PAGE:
Queen Charlotte & Haida Heritage Center

May 09, 2019 - National Geographic Sea Lion

National Geographic Sea Lion arrived into the city of Queen Charlotte at 6:00 a.m. this morning. The sunrise made its way over the hill behind Queen Charlotte to light the harbor and surrounding waters. A fishing boat made its way out of the harbor and passed with its reflection along the still morning waters. Slowly, everyone prepared for our morning destination at the Haida Heritage Center. Our group was divided into two smaller groups, and half of us went outside to view the totem poles.

Each pole represented a specific Haida community and the collection of stories presented in Haida carvings. We came to a carving shed, where four hand-decorated Haida canoes were resting. Guests of the other group then spent their time inside half of the museum seeing one of the finest collections of totem poles, argillite carving, old and new weavings, and several new exhibitions newly opened at the Heritage Center.

After our visit to this fine Haidan interpretive center, we took a short ride to the Balancing Rock, a well-known site in Haida Gwaii. A large rock sits on a tiny point where it “balances” for all to see. Gorgeous weather, not a breath of wind, new spring plants and bird song surrounded us.

Finishing out our first day in Haida Gwaii, we spent our afternoon walking the Spirit Lake Trail. For two hours a variety of walks enjoyed the Haida Gwaii’s version of a coastal temperate rain forest; albeit, on a very warm, sunny day! Large western red cedar, giant western hemlock, Sitka spruce, and massive groves of red alder, along with all the new soft green leaves of early spring plants pushing their way towards the sun.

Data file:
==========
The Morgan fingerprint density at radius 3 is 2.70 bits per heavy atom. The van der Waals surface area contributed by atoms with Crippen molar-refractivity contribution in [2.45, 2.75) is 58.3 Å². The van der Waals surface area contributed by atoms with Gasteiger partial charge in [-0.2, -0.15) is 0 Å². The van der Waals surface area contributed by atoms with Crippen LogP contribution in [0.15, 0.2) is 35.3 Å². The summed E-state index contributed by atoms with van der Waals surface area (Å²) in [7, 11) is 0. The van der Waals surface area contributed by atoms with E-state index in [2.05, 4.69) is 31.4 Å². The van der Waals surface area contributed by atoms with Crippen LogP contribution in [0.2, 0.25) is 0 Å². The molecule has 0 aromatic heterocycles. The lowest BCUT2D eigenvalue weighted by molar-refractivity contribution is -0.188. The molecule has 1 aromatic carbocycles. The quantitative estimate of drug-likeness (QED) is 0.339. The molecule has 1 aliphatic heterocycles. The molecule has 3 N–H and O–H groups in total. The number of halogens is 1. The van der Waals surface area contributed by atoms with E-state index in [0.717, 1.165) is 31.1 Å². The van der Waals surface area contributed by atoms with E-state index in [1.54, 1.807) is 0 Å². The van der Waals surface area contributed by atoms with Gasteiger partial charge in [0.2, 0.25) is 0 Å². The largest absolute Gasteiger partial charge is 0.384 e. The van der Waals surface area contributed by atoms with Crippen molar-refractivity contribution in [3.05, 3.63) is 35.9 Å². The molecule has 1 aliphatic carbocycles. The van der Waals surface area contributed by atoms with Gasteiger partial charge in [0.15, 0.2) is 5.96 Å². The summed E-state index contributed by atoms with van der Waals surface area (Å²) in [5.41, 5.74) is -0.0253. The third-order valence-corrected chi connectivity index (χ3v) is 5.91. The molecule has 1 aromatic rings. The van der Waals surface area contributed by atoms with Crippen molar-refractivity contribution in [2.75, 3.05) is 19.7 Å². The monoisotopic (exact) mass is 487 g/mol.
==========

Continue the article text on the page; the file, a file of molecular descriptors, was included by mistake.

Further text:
Returning in the late afternoon to National Geographic Sea Lion, our ship departed immediately, heading south toward tomorrow’s destination. On the way, a California grey whale decided to surface with its heart shaped blow, making our third whale species sighted for this trip! Slowly in the late light of the day we continued our voyage to explore our next destination, traveling in the ancestral territory of the Haida people.

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About the Author

Sharon Grainger

Naturalist/Certified Photo Instructor

Sharon’s degrees in Psychology and Anthropology from Eastern Washington University have given her a good base to pursue her profession as a naturalist and photographer. With five generations of artists behind her, she has developed a portfolio of images covering many interests including indigenous cultures, ethnobotany, natural and cultural history. Photography gives voice and interpretation to her experience of the world. Spending many years with Native peoples has dramatically affected her attitude towards how and what she sees. She recognized, through these experiences, the diversity of peoples around the world. This began a lifelong curiosity about the variety of ways in which different cultures relate to each other and this planet.

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